U.S. Treasury’s Yellen calls for World Bank revamp to tackle global challenges

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WASHINGTON – US Treasury Secretary Janet Yellen on Thursday urged the World Bank Group and other multilateral development banks to revamp their business models and dramatically increase lending to address pressing global needs such as climate change .

In a speech ahead of the World Bank and International Monetary Fund annual meetings next week, Yellen said she would ask World Bank management to develop an “evolutionary roadmap” for changes in December, with “deeper work” from spring 2023.

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Among the changes it calls for are plans to tap more private capital and use more soft loans and grants to finance investments that benefit the world more broadly, such as helping countries transition away from coal power.

“Given the scale of the challenges, development banks must continue to explore financial innovations to responsibly stretch their existing balance sheets,” Yellen told the Center for Global Development, a Washington think tank.

His directive came just weeks after World Bank President David Malpass was criticized for refusing to say whether he accepted the scientific consensus on the global warning.

Malpass said his response to a question on the issue at a forum was mishandled and that he believes human activity is responsible for climate change, but no shareholders have asked him to resign.

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A World Bank spokesperson said the institution was actively working to expand trust funds, grants and climate-related donor guarantees while exploring ways to increase lending capacity.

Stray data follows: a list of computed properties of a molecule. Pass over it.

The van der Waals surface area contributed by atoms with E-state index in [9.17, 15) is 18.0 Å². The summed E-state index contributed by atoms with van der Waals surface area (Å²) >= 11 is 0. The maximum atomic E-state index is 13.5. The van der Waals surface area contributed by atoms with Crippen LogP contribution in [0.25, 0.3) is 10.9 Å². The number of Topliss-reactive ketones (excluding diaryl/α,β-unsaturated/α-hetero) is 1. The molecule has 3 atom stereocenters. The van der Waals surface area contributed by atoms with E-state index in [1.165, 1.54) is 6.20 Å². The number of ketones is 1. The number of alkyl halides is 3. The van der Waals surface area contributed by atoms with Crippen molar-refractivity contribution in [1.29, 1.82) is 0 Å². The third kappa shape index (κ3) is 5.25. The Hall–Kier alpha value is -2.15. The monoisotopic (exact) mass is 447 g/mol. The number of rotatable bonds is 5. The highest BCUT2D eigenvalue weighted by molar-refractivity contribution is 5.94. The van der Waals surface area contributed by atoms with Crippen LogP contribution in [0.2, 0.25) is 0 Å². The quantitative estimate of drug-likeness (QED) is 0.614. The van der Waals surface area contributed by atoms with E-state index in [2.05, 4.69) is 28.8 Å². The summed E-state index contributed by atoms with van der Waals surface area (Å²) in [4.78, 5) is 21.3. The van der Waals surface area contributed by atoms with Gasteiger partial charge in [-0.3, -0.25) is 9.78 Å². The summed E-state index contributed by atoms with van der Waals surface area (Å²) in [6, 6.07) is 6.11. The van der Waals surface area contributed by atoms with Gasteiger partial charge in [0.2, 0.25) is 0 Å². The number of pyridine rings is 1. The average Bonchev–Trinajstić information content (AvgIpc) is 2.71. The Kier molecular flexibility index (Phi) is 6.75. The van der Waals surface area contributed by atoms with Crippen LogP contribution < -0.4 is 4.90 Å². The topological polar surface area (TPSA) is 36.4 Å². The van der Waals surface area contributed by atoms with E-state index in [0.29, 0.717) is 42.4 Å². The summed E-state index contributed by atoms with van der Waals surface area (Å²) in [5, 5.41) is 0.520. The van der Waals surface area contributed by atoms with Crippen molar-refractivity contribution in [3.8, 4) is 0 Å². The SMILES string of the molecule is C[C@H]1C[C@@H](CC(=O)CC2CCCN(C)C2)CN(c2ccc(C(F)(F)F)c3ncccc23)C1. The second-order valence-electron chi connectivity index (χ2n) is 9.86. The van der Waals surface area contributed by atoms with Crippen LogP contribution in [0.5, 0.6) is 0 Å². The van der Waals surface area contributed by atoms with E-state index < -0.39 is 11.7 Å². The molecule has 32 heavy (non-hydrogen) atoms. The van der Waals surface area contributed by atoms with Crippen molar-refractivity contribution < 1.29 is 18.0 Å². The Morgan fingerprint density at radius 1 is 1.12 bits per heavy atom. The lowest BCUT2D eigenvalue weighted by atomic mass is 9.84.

“We welcome the discussion on capital adequacy and Secretary Yellen’s leadership on the evolution of IFIs (international financial institutions) as developing countries face severe resource shortages, the risk of ‘a global recession, capital outflows and heavy debt service burdens’. the spokesman said in an emailed statement.

Yellen made it clear that climate change was a prime example of a global challenge that required change from development banks, calling it “an existential threat to our planet.”


announced a Treasury loan of $950 million

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to the Clean Technology Fund (CTF), a multilateral trust fund that helps developing countries accelerate their transition from coal to clean energy, the first of its kind from the Treasury.


Yellen said the World Bank and other multilateral development banks (MDBs) must adopt stronger goals for mobilizing private finance and deploy a wider range of instruments, including loan guarantees and insurance products.

He said MDBs needed to preserve their ability to borrow from financial markets, but did not mention the debate over whether they could accept lower credit ratings.

Nancy Lee, senior policy fellow at the Center for Global Development, said the World Bank could increase lending capacity by hundreds of billions of dollars without jeopardizing its credit rating. This could be done by including callable capital (money pledged by governments but not currently “paid out”) as part of its capital adequacy framework, he added.

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The development think tank and other groups are advocating that the World Bank also launch a “green capital surge” focused on boosting lending to tackle climate change.

On macroeconomic issues, Yellen said the top priority for countries facing high inflation was to return to a stable price environment, a struggle she said was primarily the responsibility of central banks.

He said the Group of Seven members have “committed to market-determined exchange rates. But we are alert to the political consequences of exchange rate movements.” (Reporting by David Lawder and Andrea Shalal; Editing by Paul Simao and Richard Chang)



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